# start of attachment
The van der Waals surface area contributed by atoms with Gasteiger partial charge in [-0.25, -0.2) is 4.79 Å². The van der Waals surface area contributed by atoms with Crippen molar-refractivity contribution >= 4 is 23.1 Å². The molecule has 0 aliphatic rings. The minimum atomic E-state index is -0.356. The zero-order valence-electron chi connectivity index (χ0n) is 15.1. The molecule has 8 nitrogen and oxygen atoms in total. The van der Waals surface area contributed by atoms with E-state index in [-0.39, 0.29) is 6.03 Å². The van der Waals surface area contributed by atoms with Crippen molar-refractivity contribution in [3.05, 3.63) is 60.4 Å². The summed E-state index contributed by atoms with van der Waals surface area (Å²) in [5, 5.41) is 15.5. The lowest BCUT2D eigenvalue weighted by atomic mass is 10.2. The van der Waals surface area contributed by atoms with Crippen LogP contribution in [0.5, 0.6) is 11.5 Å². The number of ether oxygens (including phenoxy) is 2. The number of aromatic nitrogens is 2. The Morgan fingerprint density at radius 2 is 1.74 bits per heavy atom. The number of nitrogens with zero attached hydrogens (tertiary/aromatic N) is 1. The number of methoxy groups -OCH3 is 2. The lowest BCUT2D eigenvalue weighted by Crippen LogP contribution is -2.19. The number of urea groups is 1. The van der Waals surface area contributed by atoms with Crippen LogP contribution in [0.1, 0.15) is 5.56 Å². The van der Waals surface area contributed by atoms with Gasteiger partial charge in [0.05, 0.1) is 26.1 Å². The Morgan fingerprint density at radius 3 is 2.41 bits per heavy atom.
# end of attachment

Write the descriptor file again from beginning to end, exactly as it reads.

The van der Waals surface area contributed by atoms with Gasteiger partial charge in [-0.25, -0.2) is 4.79 Å². The van der Waals surface area contributed by atoms with Crippen molar-refractivity contribution >= 4 is 23.1 Å². The molecule has 0 aliphatic rings. The minimum atomic E-state index is -0.356. The zero-order valence-electron chi connectivity index (χ0n) is 15.1. The molecule has 8 nitrogen and oxygen atoms in total. The van der Waals surface area contributed by atoms with E-state index in [-0.39, 0.29) is 6.03 Å². The van der Waals surface area contributed by atoms with Crippen molar-refractivity contribution in [3.05, 3.63) is 60.4 Å². The summed E-state index contributed by atoms with van der Waals surface area (Å²) in [5, 5.41) is 15.5. The lowest BCUT2D eigenvalue weighted by atomic mass is 10.2. The van der Waals surface area contributed by atoms with Crippen LogP contribution in [0.5, 0.6) is 11.5 Å². The number of ether oxygens (including phenoxy) is 2. The number of aromatic nitrogens is 2. The Morgan fingerprint density at radius 2 is 1.74 bits per heavy atom. The number of nitrogens with zero attached hydrogens (tertiary/aromatic N) is 1. The number of methoxy groups -OCH3 is 2. The lowest BCUT2D eigenvalue weighted by Crippen LogP contribution is -2.19. The number of urea groups is 1. The van der Waals surface area contributed by atoms with Crippen LogP contribution in [0.1, 0.15) is 5.56 Å². The van der Waals surface area contributed by atoms with Gasteiger partial charge in [0.05, 0.1) is 26.1 Å². The Morgan fingerprint density at radius 3 is 2.41 bits per heavy atom.